Try to imagine Yale and Harvard going at it on the gridiron the last Saturday before Thanksgiving at Ye Olde Harvard Stadium (erected 1907) for the Ivy League’s The Game. Try to imagine something horrific like a gang of fifty boys or young men sneaking into the stadium to rape the Harvard Cheerleaders. You would expect the players on both teams to put the football down on the ground and run to their rescue and prevent the unthinkable from happening. Regardless which school you attend, attended in your youth, or are simply a fan of, most of us would be absolutely livid beyond disappointment if only the Harvard team went to the young girls’ rescue while the Yale team celebrated victory by forfeit and poured champagne over their heads in the visitor’s clubhouse. So why is it that when we talk about the possible social medial breech and Russia possibly hacking our election; an action detrimental to our great republic withstanding, do the two parties wear their team uniforms and while one party condemns, the other condones; or at least argues to the American people there was no wrongdoing.
Possibly nothing did go wrong and the Russians never got involved in our electorate process; that is not the point. Hypothetically speaking, it could have happened and just the fact that it is a real possibility, it is a time for both parties to put their differences aside and work together to make sure it never happens or at least never happens again. Some of us are Republicans, some of us are Democrats, some independent or unaffiliated. Some of us are liberal, come conservative, some moderate, and some liberal on some issues and conservative on others. But we are all Americans first and in a case like this, it is only appropriate to put philosophical and ideological differences aside and do what is best of America—preserving the integrity of the electoral process. It is not a day to put on the regular jerseys and battle it out on the gridiron for four grueling quarters or for a nine-inning or extra innings donnybrook on a green sword interrupted by a light brown diamond of dirt. It is a day to postpone the competition and unite toward a greater cause. This is why I believed and still believe my Republican party was in the wrong to sell out to Donald Trump. Trump does not conform to what is expected of a good American; which is the prerequisite to running for office, especially on one of our major parties.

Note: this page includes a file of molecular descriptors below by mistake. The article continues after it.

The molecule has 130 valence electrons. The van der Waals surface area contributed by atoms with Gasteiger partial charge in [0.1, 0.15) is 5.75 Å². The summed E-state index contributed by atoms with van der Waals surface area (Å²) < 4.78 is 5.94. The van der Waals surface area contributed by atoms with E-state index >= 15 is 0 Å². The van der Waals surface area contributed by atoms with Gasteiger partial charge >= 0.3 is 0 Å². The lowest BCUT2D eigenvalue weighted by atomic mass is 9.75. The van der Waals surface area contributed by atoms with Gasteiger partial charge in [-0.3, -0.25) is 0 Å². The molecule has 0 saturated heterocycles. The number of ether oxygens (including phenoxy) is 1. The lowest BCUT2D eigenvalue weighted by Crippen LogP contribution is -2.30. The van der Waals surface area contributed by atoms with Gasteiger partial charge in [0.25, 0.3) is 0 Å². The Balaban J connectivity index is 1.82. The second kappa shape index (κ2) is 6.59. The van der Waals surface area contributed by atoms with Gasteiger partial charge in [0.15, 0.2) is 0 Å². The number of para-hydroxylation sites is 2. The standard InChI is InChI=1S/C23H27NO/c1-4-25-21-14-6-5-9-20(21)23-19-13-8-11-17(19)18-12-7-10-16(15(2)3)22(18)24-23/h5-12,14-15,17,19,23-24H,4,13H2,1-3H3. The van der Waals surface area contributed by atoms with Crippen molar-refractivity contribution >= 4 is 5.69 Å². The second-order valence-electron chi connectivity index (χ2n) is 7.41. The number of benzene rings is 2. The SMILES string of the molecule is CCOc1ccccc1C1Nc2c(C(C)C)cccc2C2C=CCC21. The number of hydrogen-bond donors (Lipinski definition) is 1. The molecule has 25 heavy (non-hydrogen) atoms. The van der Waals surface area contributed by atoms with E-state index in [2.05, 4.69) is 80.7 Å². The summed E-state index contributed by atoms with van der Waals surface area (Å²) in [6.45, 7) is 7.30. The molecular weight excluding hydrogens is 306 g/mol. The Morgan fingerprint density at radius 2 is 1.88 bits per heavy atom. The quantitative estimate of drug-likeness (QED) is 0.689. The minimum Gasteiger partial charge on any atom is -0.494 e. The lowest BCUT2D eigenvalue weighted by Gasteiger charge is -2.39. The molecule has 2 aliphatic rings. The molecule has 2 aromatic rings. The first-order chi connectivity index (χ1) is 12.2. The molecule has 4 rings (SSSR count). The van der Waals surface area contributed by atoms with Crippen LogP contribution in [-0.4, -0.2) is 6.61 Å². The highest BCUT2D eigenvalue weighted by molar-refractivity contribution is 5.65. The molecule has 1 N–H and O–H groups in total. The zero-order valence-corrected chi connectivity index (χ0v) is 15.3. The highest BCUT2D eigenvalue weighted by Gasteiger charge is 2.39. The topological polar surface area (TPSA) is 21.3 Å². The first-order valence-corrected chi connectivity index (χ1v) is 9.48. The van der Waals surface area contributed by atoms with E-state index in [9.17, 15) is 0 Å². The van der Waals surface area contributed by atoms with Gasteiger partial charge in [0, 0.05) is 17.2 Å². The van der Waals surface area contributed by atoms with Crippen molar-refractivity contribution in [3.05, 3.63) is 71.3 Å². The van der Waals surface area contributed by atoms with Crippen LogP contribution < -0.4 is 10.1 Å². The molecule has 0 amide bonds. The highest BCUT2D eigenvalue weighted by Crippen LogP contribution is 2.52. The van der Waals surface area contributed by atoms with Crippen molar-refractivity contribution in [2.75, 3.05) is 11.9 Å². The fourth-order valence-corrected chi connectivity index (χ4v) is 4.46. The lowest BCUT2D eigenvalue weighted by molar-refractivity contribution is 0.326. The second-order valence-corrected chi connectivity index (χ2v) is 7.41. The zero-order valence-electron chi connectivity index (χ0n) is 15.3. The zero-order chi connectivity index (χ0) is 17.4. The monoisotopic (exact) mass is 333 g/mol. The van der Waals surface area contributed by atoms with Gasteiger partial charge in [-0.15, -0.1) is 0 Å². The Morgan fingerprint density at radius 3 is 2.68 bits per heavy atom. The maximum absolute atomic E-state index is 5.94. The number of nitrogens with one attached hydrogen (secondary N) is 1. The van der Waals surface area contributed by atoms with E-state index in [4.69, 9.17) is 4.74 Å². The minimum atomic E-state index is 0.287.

The twenty-first century American needs to be reacquainted with the vision of the American Character described by Norman Vincent Peale. You may have a neighbor you have differences with and generally don’t speak or rival each other in some ways. But if that neighbor falls off a ladder and you are close enough to the incident to respond, you still run to him and try to assist. American values are based on something called vertical alignment which states four tiers of priority living: first God, then family, then country (i.e., the USA, the greatest country in the world), then everything else. We are so worried about the American Dream gone forever. And although I disagree and believe it can be resurrected, if the American Character is dead, [we] don’t deserve it anyway. We have already lost most of the under-30 generation to smart phones, other portable devices, and social media; and I am not suggesting we attempt to put any genies back in the bottles. Technology can co-exist with American values; but we have to do more than just allow it—we have to insist on it and we have to be forever in maintenance to preserve, protect, and defend our Constitution, or freedom, or people, and our ethics. We are one nation, under God, indivisible, and we must begin living our lives that way. We must give to the American Dream before we have the right to take anything from it; and we must be one people, despite philosophical and ideological differences. Amen!